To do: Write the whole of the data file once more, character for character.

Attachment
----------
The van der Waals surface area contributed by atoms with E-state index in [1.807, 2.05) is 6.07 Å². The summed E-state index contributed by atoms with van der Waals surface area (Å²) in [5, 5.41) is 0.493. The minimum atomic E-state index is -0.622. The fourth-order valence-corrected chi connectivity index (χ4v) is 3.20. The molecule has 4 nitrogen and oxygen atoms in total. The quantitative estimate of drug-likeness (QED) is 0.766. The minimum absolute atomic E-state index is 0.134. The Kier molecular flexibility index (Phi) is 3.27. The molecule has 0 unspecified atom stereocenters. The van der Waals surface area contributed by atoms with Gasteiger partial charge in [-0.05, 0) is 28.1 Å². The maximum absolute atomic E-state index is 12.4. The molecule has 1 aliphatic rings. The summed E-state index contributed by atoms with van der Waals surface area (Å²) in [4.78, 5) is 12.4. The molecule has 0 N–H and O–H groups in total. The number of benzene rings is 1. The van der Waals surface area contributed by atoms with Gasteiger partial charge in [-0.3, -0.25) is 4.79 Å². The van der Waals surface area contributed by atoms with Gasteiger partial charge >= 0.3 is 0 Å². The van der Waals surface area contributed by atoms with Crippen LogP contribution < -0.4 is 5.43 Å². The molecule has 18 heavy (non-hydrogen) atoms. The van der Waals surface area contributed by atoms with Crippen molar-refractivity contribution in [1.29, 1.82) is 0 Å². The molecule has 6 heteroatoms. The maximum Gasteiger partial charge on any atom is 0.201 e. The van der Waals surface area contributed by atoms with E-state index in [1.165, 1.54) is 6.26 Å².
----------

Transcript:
The van der Waals surface area contributed by atoms with E-state index in [1.807, 2.05) is 6.07 Å². The summed E-state index contributed by atoms with van der Waals surface area (Å²) in [5, 5.41) is 0.493. The minimum atomic E-state index is -0.622. The fourth-order valence-corrected chi connectivity index (χ4v) is 3.20. The molecule has 4 nitrogen and oxygen atoms in total. The quantitative estimate of drug-likeness (QED) is 0.766. The minimum absolute atomic E-state index is 0.134. The Kier molecular flexibility index (Phi) is 3.27. The molecule has 0 unspecified atom stereocenters. The van der Waals surface area contributed by atoms with Gasteiger partial charge in [-0.05, 0) is 28.1 Å². The maximum absolute atomic E-state index is 12.4. The molecule has 1 aliphatic rings. The summed E-state index contributed by atoms with van der Waals surface area (Å²) in [4.78, 5) is 12.4. The molecule has 0 N–H and O–H groups in total. The number of benzene rings is 1. The van der Waals surface area contributed by atoms with Gasteiger partial charge in [-0.3, -0.25) is 4.79 Å². The van der Waals surface area contributed by atoms with Gasteiger partial charge >= 0.3 is 0 Å². The van der Waals surface area contributed by atoms with Crippen LogP contribution < -0.4 is 5.43 Å². The molecule has 18 heavy (non-hydrogen) atoms. The van der Waals surface area contributed by atoms with Crippen molar-refractivity contribution in [1.29, 1.82) is 0 Å². The molecule has 6 heteroatoms. The maximum Gasteiger partial charge on any atom is 0.201 e. The van der Waals surface area contributed by atoms with E-state index in [1.165, 1.54) is 6.26 Å².